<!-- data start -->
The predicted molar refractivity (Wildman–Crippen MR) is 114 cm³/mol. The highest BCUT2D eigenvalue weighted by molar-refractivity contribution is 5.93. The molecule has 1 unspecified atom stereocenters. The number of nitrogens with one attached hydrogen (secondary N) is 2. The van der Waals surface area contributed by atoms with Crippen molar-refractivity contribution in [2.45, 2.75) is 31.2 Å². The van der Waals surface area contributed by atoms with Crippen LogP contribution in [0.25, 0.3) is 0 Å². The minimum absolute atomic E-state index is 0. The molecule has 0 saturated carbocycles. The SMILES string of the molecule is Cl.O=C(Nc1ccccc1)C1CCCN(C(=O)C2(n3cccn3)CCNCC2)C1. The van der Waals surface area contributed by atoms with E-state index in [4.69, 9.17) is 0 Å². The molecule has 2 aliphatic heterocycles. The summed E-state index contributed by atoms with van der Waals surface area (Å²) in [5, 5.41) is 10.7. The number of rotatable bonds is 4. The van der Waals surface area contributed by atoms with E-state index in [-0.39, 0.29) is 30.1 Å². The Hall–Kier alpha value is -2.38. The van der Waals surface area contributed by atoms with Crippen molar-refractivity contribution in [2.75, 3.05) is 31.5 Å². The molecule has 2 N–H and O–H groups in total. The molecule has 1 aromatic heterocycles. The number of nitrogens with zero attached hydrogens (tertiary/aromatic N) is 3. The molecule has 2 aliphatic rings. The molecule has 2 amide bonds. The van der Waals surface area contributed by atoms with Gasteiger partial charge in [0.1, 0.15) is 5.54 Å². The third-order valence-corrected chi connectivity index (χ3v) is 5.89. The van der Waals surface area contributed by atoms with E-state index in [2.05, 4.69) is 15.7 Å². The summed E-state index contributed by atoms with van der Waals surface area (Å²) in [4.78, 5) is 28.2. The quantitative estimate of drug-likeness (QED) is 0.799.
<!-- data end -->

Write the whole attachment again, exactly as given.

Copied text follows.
The predicted molar refractivity (Wildman–Crippen MR) is 114 cm³/mol. The highest BCUT2D eigenvalue weighted by molar-refractivity contribution is 5.93. The molecule has 1 unspecified atom stereocenters. The number of nitrogens with one attached hydrogen (secondary N) is 2. The van der Waals surface area contributed by atoms with Crippen molar-refractivity contribution in [2.45, 2.75) is 31.2 Å². The van der Waals surface area contributed by atoms with Crippen LogP contribution in [0.25, 0.3) is 0 Å². The minimum absolute atomic E-state index is 0. The molecule has 0 saturated carbocycles. The SMILES string of the molecule is Cl.O=C(Nc1ccccc1)C1CCCN(C(=O)C2(n3cccn3)CCNCC2)C1. The van der Waals surface area contributed by atoms with E-state index in [4.69, 9.17) is 0 Å². The molecule has 2 aliphatic heterocycles. The summed E-state index contributed by atoms with van der Waals surface area (Å²) in [5, 5.41) is 10.7. The number of rotatable bonds is 4. The van der Waals surface area contributed by atoms with E-state index in [-0.39, 0.29) is 30.1 Å². The Hall–Kier alpha value is -2.38. The van der Waals surface area contributed by atoms with Crippen molar-refractivity contribution in [2.75, 3.05) is 31.5 Å². The molecule has 2 N–H and O–H groups in total. The molecule has 1 aromatic heterocycles. The number of nitrogens with zero attached hydrogens (tertiary/aromatic N) is 3. The molecule has 2 aliphatic rings. The molecule has 2 amide bonds. The van der Waals surface area contributed by atoms with Gasteiger partial charge in [0.1, 0.15) is 5.54 Å². The third-order valence-corrected chi connectivity index (χ3v) is 5.89. The van der Waals surface area contributed by atoms with E-state index in [2.05, 4.69) is 15.7 Å². The summed E-state index contributed by atoms with van der Waals surface area (Å²) in [4.78, 5) is 28.2. The quantitative estimate of drug-likeness (QED) is 0.799.